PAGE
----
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Child mortality: new data and faster progress

Emi Suzuki's picture
Levels & Trends 
in Child Mortality: 
Report 2012

Substantial progress has been made towards achieving MDG Goal on Reducing Child Mortality but still insufficient – The new UN-World Bank child mortality estimates

New child mortality estimates (childmortality.org) show that substantial progress has been made towards achieving the fourth Millennium Development Goal. The estimates were released today by the UN Inter-agency Group for Child Mortality Estimation, which includes UNICEF, WHO, the World Bank and United Nations Population Division.

Since 1990 the global under-five mortality rate has dropped 41 percent, from 87 deaths per 1,000 live births in 1990 to 51 in 2011. Four of the six World Bank’s developing regions have reduced their under-five mortality rate by more than 50 percent: East Asia and Pacific, Europe and Central Asia, Latin America and the Caribbean, Middle East and North Africa regions.  Progress towards Millennium Development Goal (MDG) 2015 target of a two-thirds reduction is also on track in these four regions. ("On track" indicates that under-five mortality is less than 40 deaths per 1,000 live births in 2011 or that the annual rate of reduction is at least 4 percent over 1990-2011.)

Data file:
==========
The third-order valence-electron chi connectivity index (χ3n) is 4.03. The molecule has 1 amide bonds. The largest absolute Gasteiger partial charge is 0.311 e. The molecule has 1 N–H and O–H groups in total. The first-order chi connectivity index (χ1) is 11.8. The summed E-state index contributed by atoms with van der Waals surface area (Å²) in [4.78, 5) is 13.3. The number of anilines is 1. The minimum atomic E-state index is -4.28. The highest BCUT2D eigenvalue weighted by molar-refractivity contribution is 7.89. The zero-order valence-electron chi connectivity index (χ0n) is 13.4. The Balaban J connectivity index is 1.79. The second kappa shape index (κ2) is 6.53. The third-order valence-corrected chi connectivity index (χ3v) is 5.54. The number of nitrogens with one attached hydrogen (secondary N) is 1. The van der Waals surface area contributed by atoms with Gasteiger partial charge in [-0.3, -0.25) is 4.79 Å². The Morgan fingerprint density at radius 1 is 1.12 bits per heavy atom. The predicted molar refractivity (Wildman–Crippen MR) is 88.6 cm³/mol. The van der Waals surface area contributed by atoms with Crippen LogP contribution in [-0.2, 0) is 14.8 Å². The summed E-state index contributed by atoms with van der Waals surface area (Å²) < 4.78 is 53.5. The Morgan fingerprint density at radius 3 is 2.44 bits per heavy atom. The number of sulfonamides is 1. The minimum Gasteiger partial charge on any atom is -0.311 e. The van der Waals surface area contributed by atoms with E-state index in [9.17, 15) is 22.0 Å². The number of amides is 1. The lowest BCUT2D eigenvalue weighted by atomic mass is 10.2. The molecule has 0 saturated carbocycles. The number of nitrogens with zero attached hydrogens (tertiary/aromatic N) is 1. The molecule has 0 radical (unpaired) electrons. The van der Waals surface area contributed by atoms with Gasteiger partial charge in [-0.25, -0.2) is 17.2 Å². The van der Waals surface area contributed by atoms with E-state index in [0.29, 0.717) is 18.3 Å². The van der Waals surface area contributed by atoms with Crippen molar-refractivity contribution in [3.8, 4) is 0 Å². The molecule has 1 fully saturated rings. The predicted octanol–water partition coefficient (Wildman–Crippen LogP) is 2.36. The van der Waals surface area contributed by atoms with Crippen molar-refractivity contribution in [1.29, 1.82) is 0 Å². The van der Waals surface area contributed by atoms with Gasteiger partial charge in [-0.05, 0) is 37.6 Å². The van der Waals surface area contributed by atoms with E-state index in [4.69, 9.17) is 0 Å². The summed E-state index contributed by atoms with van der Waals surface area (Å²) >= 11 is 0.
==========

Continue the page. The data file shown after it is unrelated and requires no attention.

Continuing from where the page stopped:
Under-five mortality rate by region, 1970-2011 (per 1,000 live births)

South Asia and Sub-Saharan Africa still lag behind, but they have made significant progress since 1990. The highest rates of under-five mortality are in Sub-Saharan Africa, where 1 in 9 children dies before age five, followed by South Asia where 1 in 16 children dies.

About 99 percent of under-five deaths occur in developing countries where 43 percent of deaths occur within the first month of life (the neonatal period).

Number of under-five deaths by region, 2011

In the new report, child mortality rates are available for the first time by sex. Biologically males are more vulnerable than females, so under-five mortality rates are usually higher for boys than girls. But mortality rates are higher for girls than boys in South Asia. In India, the largest country in the region, the under-five mortality rate of girls exceeds boys by 5 per 1,000 in 2011.

Under-five mortality rate by gender, 2011 (per 1,000 live births)

Most high-mortality countries do not have accurate vital registration systems, so the measurement of under-five mortality relies on extrapolations from household surveys. The UN Inter-agency Group for Child Mortality Estimation (UN IGME) was formed in 2004 to share data on child mortality, harmonize estimates within the UN system, improve methods for child mortality estimation, and to report on progress towards the MDGs. The UN IGME includes UNICEF, WHO, World Bank, and United Nations Population Division as full members. The continuous efforts of UN IGME and their Technical Advisory Group allow the world to have improved, reliable and transparent child mortality estimates.

All data, estimates and details on UN IGME methods are available on the Child Mortality Estimation Information (CME Info) website at childmortality.org. The new UN IGME child mortality estimates are also available on World Bank’s World Development Indicators database and HealthStats.

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